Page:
December 16, 2011
New Tool Could Help Make Research More Efficient
A new tool may help researchers see patterns and uncover relationships in data that they may have not seen without it.
Researchers from Harvard University and the Broad Institute have developed a tool that can uncover patterns in large data sets in a way that no other software is able to do.
Data sets like statistics from a major league baseball season or Facebook profiles could take a person hundreds of years to analyze by eye, but sophisticated computer programs can search this data with great speed.
However, this software is unable to help researchers attempt to even-handedly detect different kinds of patterns in large collections of data.
"There are massive data sets that we want to explore, and within them, there may be many relationships that we want to understand," Broad Institute associate member Pardis Sabeti, senior author of the paper and an assistant professor at the Center for Systems Biology at Harvard University, said in a press release.
The team developed a tool called MINE, or Maximal Information-based Nonparametric Exploration, that can sift out multiple patterns hidden in data scenarios.
"The human eye is the best way to find these relationships, but these data sets are so vast that we can't do that. This toolkit gives us a way of mining the data to look for relationships."
The researchers tested their toolkit on several large data sets, asking MINE to make more than 22 million comparisons. The program narrowed in on a few hundred patterns of interest that had not been observed before.
"The goal of this statistic is to take data with a lot of different dimensions and many possible correlations and pick out the top ones," Michael Mitzenmacher, a senior author of the paper and professor of computer science at Harvard University, said in a press release. "We view this as an exploration tool — it can find patterns and rank them in an equitable way."
The tool is able to detect a wide range of patterns and characterize them according to a number of different parameters a researcher might be interested in.
Researchers currently use advanced technology to gather big, complex, data sets. Having a system that is able to depict patterns within these data sets and organize them could prove to be very useful in studies.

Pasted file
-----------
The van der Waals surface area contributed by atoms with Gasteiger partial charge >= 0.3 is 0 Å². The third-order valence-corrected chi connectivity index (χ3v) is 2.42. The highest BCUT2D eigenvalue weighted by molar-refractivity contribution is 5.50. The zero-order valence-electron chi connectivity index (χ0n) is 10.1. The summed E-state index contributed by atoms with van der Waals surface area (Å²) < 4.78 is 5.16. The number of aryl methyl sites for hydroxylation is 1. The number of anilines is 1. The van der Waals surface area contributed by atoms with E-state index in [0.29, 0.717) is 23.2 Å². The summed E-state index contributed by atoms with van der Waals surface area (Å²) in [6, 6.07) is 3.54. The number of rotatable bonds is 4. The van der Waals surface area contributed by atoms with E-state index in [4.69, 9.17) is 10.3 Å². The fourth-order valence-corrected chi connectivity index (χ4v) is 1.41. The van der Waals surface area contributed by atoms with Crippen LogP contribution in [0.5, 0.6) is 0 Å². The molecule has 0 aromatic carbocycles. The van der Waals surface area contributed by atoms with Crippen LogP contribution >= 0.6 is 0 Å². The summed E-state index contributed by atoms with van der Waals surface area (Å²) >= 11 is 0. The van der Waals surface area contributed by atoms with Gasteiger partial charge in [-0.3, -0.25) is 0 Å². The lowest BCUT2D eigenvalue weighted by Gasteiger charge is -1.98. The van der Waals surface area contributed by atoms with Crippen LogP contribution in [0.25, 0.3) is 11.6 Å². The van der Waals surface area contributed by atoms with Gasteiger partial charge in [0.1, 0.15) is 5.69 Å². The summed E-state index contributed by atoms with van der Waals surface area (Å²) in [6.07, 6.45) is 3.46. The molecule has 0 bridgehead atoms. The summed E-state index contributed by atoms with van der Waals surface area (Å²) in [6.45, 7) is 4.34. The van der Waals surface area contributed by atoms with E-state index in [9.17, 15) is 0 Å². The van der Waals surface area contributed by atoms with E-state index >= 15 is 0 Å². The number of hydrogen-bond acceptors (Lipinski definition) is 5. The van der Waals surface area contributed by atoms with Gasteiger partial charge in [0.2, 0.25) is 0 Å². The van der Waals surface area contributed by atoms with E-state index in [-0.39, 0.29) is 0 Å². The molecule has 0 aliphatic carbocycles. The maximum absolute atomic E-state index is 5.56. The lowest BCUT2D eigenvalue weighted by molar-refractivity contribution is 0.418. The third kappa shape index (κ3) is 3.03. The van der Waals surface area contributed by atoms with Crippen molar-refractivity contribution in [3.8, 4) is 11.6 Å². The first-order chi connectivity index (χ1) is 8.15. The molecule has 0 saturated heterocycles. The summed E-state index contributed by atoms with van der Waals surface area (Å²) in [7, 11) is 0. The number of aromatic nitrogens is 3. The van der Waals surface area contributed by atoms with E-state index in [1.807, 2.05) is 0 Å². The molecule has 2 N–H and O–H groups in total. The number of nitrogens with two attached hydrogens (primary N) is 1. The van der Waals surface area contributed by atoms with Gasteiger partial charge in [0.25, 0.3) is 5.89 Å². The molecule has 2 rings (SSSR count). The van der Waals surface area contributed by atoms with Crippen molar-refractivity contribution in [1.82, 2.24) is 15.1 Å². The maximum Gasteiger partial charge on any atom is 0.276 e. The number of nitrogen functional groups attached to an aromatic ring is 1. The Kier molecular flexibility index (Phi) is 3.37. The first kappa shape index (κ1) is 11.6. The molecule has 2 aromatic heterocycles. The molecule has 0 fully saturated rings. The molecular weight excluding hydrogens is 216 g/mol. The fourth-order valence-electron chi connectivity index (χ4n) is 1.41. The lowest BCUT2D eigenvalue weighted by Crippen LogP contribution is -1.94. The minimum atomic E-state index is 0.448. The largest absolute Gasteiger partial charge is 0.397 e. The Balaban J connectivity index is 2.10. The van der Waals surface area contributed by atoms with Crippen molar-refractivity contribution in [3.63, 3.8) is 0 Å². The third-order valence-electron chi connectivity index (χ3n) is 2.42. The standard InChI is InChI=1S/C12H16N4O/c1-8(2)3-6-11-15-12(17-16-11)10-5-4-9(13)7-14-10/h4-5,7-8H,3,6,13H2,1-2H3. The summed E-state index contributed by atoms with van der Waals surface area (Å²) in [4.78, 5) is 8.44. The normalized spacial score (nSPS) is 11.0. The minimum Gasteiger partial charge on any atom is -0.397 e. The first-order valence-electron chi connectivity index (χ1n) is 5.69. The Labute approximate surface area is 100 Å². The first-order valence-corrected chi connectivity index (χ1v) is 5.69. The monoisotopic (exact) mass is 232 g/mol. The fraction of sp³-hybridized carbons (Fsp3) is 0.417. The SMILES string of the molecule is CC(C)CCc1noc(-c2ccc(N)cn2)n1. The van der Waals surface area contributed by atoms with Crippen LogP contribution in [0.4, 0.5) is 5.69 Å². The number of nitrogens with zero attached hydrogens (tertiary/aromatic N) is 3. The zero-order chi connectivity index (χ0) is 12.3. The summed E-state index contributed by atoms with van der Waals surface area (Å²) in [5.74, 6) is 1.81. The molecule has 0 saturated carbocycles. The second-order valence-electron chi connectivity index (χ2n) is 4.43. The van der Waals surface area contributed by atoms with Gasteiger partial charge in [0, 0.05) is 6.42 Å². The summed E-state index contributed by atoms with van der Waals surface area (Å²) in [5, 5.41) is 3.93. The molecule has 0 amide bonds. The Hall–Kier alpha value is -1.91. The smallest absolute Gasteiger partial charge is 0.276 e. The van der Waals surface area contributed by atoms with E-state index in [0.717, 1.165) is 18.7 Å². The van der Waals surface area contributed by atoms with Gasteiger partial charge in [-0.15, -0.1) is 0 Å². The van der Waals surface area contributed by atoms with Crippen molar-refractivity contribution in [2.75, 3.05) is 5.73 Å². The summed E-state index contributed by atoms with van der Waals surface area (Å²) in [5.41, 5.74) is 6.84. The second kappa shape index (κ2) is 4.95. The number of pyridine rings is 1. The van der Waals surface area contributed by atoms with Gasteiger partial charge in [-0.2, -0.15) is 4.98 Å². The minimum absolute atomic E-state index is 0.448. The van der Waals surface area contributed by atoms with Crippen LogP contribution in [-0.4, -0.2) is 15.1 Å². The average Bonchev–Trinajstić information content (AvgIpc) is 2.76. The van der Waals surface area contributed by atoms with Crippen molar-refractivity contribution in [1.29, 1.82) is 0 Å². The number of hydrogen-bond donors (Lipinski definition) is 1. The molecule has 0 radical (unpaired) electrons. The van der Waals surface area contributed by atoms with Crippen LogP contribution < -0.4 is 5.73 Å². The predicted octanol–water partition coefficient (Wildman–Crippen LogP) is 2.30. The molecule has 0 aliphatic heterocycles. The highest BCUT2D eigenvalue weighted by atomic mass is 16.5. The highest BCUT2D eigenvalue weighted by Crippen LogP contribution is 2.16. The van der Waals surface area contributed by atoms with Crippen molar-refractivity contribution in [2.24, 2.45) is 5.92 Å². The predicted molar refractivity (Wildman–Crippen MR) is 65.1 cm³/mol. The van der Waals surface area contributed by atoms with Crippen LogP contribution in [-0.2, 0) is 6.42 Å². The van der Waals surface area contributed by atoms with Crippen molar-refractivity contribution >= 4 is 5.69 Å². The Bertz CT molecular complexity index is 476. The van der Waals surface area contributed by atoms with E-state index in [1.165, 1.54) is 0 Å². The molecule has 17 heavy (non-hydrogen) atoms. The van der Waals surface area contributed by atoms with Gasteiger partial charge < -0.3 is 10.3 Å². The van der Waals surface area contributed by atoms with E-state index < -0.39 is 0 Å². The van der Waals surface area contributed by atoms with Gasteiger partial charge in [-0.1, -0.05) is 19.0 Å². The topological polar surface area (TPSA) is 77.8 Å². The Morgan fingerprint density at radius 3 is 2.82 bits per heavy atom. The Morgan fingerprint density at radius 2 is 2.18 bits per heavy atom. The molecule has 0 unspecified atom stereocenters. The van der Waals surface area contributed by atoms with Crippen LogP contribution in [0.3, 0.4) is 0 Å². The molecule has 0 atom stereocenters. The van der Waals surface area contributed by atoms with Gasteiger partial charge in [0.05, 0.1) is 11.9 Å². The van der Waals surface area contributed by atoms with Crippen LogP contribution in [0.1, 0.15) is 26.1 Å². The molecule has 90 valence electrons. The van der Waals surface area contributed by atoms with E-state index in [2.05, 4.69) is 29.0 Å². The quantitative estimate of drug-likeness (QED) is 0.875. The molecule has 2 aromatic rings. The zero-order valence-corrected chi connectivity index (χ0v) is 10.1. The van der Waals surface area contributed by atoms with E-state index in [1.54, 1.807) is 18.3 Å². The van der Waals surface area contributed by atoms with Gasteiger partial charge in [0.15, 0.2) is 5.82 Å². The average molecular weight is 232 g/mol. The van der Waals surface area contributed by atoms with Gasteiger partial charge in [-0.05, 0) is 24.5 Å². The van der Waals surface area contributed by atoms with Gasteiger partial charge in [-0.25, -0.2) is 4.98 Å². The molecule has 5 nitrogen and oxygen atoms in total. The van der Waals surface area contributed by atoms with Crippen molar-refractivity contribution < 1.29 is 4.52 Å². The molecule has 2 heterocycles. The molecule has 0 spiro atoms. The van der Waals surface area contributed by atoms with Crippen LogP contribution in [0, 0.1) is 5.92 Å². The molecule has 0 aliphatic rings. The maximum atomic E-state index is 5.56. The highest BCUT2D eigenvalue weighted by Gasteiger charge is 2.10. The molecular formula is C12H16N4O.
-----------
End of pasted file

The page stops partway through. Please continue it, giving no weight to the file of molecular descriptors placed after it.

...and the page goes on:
Other statistical tools are able to search for a specific patterns in a large data set, but they are unable to sort and compare different kinds of possible relationships.
Researchers are also able to use MINE to generate new ideas and connections. MINE can sort through multiple, recurring events or sets of data hidden in health information from around the world, or in the changing bacterial landscape of the gut.
"Standard methods will see one pattern as signal and others as noise," David Reshef, a co-first author of the paper, said in a press release. "There can potentially be a variety of different types of relationships in a given data set. What's exciting about our method is that it looks for any type of clear structure within the data, attempting to find all of them."
The researchers applied MINE to social, economic, health, and political data from the World Health Organization (WHO) and its partners.
The team compared the relationship between household income and female obesity and found two contrasting trends in the data.
In the data set, many countries follow a parabolic rate, with obesity rates rising with income but peaking and tapering off after income reaches a certain level.
However, in the Pacific Islands, where female obesity is a sign of status, countries follow a steep trend, with the rate of obesity climbing as income increases.
MINE is capable of identifying these complicated relationships in data sets that are driven by multiple drivers, Sabeti said.
Researchers will be able to use MINE to help generate new ideas and connections that no one has thought to look for before.
The research was published in the December 16 issue of the journal Science.
Image Caption: Brothers David Reshef and Yakir Reshef developed MIC under the guidance of professors from Harvard University and the Broad Institute. Credit: ChieYu Lin
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